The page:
A final Brick Award of note is the award for Innovative Use of Brick and Clay, which this year went to City Park West, a housing development in Chelmsford, Essex. This development was masterminded by Pollard Thomas Edwards, which gained planning permission for the project back in 2008. The first phase is complete, and houses 219 homes, and the second phase of the project is underway. Once it is completed, it will span 2.5 hectares and comprise over 600 new build homes, as well as 8,000 square metres of commercial and community facilities for the residents. The development is holistic in its use of clay, both as a landscape and as a facade material. The Corium slip system uses the Wienerberger brick in a vertical manner as a contrast with the traditional load-bearing bricks which surround it. These twin brick blocks float on a glass podium, demonstrating a calculated design risk, and showing true architectural innovation. Traditional brickwork principles are turned on their head, with the combination of linear and vertical bricks in close contact. These pioneering processes were the reason for this project succeeding other nominees and winning the prize in this category.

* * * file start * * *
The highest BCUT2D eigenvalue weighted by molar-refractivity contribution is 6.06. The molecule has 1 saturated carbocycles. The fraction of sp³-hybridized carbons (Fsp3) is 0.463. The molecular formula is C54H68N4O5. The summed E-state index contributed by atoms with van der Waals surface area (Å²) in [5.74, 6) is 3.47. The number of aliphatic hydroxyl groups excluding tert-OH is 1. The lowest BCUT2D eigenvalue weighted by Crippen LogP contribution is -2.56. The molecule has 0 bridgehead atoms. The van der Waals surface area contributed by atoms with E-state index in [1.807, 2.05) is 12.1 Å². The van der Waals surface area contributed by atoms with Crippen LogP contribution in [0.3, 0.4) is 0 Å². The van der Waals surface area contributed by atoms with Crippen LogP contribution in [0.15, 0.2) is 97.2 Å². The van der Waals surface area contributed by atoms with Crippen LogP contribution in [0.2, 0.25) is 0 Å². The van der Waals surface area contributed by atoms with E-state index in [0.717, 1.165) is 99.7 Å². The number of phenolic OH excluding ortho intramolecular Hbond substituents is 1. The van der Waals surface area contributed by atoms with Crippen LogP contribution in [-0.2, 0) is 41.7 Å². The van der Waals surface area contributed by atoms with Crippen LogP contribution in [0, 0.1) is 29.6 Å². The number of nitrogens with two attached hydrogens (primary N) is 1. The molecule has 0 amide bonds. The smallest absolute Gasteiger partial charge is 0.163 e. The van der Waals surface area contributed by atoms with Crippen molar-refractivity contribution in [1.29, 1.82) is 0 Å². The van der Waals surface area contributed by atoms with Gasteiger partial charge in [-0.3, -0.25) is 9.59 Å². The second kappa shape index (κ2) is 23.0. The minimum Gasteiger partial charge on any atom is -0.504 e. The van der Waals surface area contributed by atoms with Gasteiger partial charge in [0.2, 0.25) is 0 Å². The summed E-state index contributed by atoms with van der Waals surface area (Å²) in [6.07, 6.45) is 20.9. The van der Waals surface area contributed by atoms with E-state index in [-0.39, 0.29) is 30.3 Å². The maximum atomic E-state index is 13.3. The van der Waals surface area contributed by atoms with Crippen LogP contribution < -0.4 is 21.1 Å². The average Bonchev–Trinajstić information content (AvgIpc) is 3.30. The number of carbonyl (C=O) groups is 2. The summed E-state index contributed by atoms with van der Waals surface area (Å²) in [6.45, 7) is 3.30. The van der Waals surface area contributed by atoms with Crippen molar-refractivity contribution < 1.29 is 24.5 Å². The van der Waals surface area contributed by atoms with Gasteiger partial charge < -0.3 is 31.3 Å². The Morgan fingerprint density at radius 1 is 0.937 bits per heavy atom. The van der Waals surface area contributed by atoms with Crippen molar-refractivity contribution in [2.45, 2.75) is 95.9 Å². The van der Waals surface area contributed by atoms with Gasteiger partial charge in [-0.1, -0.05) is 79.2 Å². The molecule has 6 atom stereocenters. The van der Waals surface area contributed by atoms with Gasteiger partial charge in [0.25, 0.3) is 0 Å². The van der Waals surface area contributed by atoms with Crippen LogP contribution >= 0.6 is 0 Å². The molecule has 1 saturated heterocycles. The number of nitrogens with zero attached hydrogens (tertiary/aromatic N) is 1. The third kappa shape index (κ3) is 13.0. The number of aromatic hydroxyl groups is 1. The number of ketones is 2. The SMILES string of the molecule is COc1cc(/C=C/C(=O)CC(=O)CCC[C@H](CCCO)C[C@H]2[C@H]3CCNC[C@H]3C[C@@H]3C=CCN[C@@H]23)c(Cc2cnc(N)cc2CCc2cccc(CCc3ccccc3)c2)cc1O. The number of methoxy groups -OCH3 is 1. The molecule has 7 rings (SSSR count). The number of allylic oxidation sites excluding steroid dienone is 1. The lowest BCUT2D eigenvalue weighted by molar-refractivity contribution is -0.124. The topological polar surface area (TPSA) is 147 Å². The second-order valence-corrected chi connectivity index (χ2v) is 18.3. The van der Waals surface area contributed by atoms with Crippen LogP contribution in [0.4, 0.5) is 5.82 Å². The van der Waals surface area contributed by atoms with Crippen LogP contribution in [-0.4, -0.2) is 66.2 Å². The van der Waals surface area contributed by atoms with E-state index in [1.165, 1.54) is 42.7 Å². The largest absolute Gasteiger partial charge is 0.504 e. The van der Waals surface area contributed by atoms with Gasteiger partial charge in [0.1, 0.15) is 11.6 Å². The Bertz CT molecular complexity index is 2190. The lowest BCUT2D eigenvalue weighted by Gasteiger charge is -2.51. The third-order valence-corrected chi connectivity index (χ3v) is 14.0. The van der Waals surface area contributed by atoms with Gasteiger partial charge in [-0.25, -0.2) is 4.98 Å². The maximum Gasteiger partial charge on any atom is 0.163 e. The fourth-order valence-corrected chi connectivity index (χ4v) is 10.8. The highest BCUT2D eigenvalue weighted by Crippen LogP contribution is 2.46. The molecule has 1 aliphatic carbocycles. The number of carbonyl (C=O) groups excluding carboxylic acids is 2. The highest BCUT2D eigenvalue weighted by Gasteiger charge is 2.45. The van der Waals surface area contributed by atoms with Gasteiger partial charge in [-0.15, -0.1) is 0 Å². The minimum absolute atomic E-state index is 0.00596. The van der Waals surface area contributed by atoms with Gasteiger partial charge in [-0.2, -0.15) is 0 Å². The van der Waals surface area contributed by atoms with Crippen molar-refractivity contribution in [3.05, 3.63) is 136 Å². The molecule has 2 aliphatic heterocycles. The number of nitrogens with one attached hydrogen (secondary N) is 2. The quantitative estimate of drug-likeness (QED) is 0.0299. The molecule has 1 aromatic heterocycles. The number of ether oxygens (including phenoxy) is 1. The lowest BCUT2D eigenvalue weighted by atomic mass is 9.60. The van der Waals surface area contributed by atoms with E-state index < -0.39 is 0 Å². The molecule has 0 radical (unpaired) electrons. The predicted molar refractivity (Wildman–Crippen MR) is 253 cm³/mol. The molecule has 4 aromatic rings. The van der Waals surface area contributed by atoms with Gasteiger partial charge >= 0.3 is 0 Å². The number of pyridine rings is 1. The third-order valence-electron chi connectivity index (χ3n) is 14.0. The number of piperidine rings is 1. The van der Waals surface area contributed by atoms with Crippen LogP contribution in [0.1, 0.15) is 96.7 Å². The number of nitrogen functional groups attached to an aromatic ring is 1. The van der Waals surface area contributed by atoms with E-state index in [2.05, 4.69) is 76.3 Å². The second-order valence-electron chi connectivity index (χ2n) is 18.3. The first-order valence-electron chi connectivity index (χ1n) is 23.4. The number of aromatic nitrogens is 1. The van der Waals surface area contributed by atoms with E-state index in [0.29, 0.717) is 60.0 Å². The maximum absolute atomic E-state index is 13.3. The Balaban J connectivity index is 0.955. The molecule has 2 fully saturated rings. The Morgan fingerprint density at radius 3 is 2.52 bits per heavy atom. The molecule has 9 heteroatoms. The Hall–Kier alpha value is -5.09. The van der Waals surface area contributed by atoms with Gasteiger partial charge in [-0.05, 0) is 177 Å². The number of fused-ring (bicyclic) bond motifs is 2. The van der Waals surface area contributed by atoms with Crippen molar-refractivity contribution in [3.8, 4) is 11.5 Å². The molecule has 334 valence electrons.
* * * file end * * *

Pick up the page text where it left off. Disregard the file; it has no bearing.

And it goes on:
In summary, the wide variety of buildings which were nominated for awards demonstrates the continued importance and varied application of brick in 2015. A truly versatile material, brick can be used for all kinds of purposes, but especially for those which are architecturally noteworthy.